A Day with No Desks
At a glance:
Every day, millions of students throughout the African country of Malawi spend their days packed into tiny classrooms, sitting on dirt or cement floors for hours at a time, because they don’t have desks. This exercise gives your students a glimpse into what it would be like to attend school with no desks, and then challenges them to take action in order to give school children in Malawi a better education and a brighter future.
Try this exercise with your students:
At the end of a school day, after your students have left the classroom, move all desks, tables, and chairs aside, so that there is open space on the floor of your classroom (perhaps about half the floor space in your classroom).
When students arrive the next morning, tell them to collect whatever books and materials they’ll need for the day and then to sit in the open space on the floor. The space should feel tight, with all the students and their materials near each other.
Tell students that for the entire day (or class period), they won’t be sitting in chairs or at tables or desks. This is “a day with no desks.” If they ask “why,” tell them they’ll find out later.
Conduct the day as you typically would, with students doing all of the lessons and activities they normally would….but all while sitting on the floor.
At the end of the day, reflect (have students journal individually or allow time for a whole class discussion, or both):
- What did you think about sitting on the floor all day? Did your thoughts change as the day progressed?
- How did you feel sitting on the floor, both physically and mentally?
- Did sitting on the floor for the day affect your learning? How?
- How do you think you would feel if you had to sit on the floor all day, every day, for the entire school year? How would your learning be affected.
- Describe what you see in the photos. Describe what it might be like to attend school in these classrooms.
- How do you think your experience as a student compares with the experiences of school children in Malawi?
- The drop-out rate of students in Malawi is high. Only about 58% of children complete primary (or elementary) school. What might be some reasons for this?
Take Action: Fundraise for Kids in Need of Desks
The U.S. Fund for UNICEF and MSNBC’s news anchor Lawrence O’Donnell created an ambitious campaign to provide thousands of desks to hundreds of schools in Malawi. The campaign is called K.I.N.D.: Kids in Need of Desks. Show your students part of the 12-minute video, Malawi: Kids in Need of Desks, which provides information about education in Malawi in general and information about the K.I.N.D. program specifically at its start nearly six years ago.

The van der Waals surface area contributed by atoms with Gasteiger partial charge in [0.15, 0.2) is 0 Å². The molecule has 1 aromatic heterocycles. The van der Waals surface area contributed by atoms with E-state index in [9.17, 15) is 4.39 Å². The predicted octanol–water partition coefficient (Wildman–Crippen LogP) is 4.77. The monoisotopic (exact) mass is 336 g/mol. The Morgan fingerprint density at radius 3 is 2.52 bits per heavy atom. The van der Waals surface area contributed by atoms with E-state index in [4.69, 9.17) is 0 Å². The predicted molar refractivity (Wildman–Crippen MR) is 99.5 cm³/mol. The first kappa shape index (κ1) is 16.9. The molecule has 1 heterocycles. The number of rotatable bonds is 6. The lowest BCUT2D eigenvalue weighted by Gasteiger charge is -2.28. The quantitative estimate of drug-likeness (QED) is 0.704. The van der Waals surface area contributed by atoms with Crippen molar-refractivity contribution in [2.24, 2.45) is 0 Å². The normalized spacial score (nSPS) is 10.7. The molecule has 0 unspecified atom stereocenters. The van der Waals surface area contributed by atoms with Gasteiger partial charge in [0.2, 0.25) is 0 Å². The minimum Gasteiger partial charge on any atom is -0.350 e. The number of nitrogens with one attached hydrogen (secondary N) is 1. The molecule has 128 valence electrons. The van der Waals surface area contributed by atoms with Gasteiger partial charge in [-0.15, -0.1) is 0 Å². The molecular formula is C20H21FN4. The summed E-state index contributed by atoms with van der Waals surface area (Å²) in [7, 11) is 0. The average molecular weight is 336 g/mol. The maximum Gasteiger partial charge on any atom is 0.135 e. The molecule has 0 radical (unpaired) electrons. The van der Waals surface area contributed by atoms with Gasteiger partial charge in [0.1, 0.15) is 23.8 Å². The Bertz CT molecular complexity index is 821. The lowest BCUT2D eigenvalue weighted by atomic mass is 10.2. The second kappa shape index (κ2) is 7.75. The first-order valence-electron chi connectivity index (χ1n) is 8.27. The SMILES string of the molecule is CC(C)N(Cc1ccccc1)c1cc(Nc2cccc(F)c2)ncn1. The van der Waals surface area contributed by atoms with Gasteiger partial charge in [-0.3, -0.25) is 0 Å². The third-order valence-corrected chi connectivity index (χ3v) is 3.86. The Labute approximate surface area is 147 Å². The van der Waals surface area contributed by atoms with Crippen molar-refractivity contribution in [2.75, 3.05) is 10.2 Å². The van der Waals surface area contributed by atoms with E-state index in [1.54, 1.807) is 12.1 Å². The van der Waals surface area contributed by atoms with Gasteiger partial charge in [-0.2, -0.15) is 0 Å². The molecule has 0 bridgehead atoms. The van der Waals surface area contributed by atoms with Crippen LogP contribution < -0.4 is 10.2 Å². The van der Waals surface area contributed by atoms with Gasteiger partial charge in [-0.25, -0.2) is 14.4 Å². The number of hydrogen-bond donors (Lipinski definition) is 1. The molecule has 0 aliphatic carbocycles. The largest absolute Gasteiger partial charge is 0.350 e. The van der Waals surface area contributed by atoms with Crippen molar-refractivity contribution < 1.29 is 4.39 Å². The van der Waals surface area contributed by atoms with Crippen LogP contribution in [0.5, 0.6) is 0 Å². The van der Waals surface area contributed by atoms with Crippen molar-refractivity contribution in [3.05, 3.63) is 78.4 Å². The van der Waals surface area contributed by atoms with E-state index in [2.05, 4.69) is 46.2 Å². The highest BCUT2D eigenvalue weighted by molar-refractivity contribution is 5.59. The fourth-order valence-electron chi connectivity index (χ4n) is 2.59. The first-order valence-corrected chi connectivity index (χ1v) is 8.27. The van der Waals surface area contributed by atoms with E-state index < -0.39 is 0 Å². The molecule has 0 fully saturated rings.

Encourage students to use their new knowledge of the importance of desks (and how it feels to go a whole day with them!) to organize a fundraiser, with all contributions going to the K.I.N.D. program.
- Set a fundraising target. How many desks will your students strive to provide for students in Malawi?
- Plan and conduct your fundraiser. Choose from these suggestions, or design your own:
- Simple collections: Obtain permission to organize a money collection at your school. Choose well-attended areas, such as in the cafeteria, at sports events or in other high-traffic areas.
- Pancake breakfasts: These are typically a high-profit fundraisers and can be a great community outreach event.
- Coffeehouse: Have an art exhibit, poetry and prose readings, and performances by student bands or individual musicians, and of course serve great coffee and snacks.
- Student-faculty benefit match: Students can challenge faculty and staff to a basketball or volleyball tournament. Charge admission to the game.
- Make your donation. With a credit card, you can purchase desks directly through UNICEF’s Inspired Gifts website, or you can mail a check, along with a completed donation form to:
U.S. Fund for UNICEF
125 Maiden Lane
New York, NY 10038
- Celebrate your success!
Thank you for your efforts to promote global citizenship and empower young people to take action to help children in need.